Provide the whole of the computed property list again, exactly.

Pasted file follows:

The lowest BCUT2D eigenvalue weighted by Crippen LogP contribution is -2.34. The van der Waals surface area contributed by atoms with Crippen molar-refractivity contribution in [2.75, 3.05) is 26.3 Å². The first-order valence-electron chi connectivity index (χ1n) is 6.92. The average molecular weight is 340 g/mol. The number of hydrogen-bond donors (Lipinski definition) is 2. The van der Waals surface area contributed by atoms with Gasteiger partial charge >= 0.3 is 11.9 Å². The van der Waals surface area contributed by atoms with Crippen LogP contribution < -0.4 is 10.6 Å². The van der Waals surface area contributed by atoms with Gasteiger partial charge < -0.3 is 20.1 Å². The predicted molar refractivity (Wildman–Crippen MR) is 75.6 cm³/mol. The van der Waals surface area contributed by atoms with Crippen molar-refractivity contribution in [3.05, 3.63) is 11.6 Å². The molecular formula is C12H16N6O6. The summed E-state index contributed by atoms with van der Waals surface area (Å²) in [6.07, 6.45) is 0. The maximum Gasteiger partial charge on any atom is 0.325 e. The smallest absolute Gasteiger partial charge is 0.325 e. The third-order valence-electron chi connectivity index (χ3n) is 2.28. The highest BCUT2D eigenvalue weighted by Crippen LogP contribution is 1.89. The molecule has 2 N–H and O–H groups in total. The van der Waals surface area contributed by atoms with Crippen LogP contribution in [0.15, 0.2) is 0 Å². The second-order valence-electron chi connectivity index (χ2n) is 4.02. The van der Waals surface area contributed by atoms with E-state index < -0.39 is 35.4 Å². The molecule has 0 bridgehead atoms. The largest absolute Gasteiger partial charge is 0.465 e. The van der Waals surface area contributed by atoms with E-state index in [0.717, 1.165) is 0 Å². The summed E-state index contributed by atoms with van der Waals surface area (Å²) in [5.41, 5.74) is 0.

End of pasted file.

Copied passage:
The lowest BCUT2D eigenvalue weighted by Crippen LogP contribution is -2.34. The van der Waals surface area contributed by atoms with Crippen molar-refractivity contribution in [2.75, 3.05) is 26.3 Å². The first-order valence-electron chi connectivity index (χ1n) is 6.92. The average molecular weight is 340 g/mol. The number of hydrogen-bond donors (Lipinski definition) is 2. The van der Waals surface area contributed by atoms with Gasteiger partial charge >= 0.3 is 11.9 Å². The van der Waals surface area contributed by atoms with Crippen LogP contribution < -0.4 is 10.6 Å². The van der Waals surface area contributed by atoms with Gasteiger partial charge < -0.3 is 20.1 Å². The predicted molar refractivity (Wildman–Crippen MR) is 75.6 cm³/mol. The van der Waals surface area contributed by atoms with Crippen molar-refractivity contribution in [3.05, 3.63) is 11.6 Å². The molecular formula is C12H16N6O6. The summed E-state index contributed by atoms with van der Waals surface area (Å²) in [6.07, 6.45) is 0. The maximum Gasteiger partial charge on any atom is 0.325 e. The smallest absolute Gasteiger partial charge is 0.325 e. The third-order valence-electron chi connectivity index (χ3n) is 2.28. The highest BCUT2D eigenvalue weighted by Crippen LogP contribution is 1.89. The molecule has 2 N–H and O–H groups in total. The van der Waals surface area contributed by atoms with Crippen LogP contribution in [0.15, 0.2) is 0 Å². The second-order valence-electron chi connectivity index (χ2n) is 4.02. The van der Waals surface area contributed by atoms with E-state index < -0.39 is 35.4 Å². The molecule has 0 bridgehead atoms. The largest absolute Gasteiger partial charge is 0.465 e. The van der Waals surface area contributed by atoms with E-state index in [0.717, 1.165) is 0 Å². The summed E-state index contributed by atoms with van der Waals surface area (Å²) in [5.41, 5.74) is 0.